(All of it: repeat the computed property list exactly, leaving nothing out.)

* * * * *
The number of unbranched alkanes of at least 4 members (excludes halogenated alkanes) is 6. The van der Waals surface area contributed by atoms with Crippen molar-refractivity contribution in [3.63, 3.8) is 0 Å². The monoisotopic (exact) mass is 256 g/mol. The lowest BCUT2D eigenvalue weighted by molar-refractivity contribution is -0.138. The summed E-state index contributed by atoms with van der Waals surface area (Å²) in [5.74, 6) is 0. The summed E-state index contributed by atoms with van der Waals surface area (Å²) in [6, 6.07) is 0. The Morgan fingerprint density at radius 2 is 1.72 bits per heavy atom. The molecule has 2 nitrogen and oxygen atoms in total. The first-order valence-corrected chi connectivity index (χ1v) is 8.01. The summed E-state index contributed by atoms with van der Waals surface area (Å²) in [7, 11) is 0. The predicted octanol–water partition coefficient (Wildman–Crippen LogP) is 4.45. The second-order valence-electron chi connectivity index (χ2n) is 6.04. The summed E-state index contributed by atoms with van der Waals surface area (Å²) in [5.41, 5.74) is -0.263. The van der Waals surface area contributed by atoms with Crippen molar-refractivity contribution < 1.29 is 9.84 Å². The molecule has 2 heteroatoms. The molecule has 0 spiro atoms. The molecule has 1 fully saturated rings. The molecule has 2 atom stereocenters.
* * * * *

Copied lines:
The number of unbranched alkanes of at least 4 members (excludes halogenated alkanes) is 6. The van der Waals surface area contributed by atoms with Crippen molar-refractivity contribution in [3.63, 3.8) is 0 Å². The monoisotopic (exact) mass is 256 g/mol. The lowest BCUT2D eigenvalue weighted by molar-refractivity contribution is -0.138. The summed E-state index contributed by atoms with van der Waals surface area (Å²) in [5.74, 6) is 0. The summed E-state index contributed by atoms with van der Waals surface area (Å²) in [6, 6.07) is 0. The Morgan fingerprint density at radius 2 is 1.72 bits per heavy atom. The molecule has 2 nitrogen and oxygen atoms in total. The first-order valence-corrected chi connectivity index (χ1v) is 8.01. The summed E-state index contributed by atoms with van der Waals surface area (Å²) in [7, 11) is 0. The predicted octanol–water partition coefficient (Wildman–Crippen LogP) is 4.45. The second-order valence-electron chi connectivity index (χ2n) is 6.04. The summed E-state index contributed by atoms with van der Waals surface area (Å²) in [5.41, 5.74) is -0.263. The van der Waals surface area contributed by atoms with Crippen molar-refractivity contribution < 1.29 is 9.84 Å². The molecule has 2 heteroatoms. The molecule has 0 spiro atoms. The molecule has 1 fully saturated rings. The molecule has 2 atom stereocenters.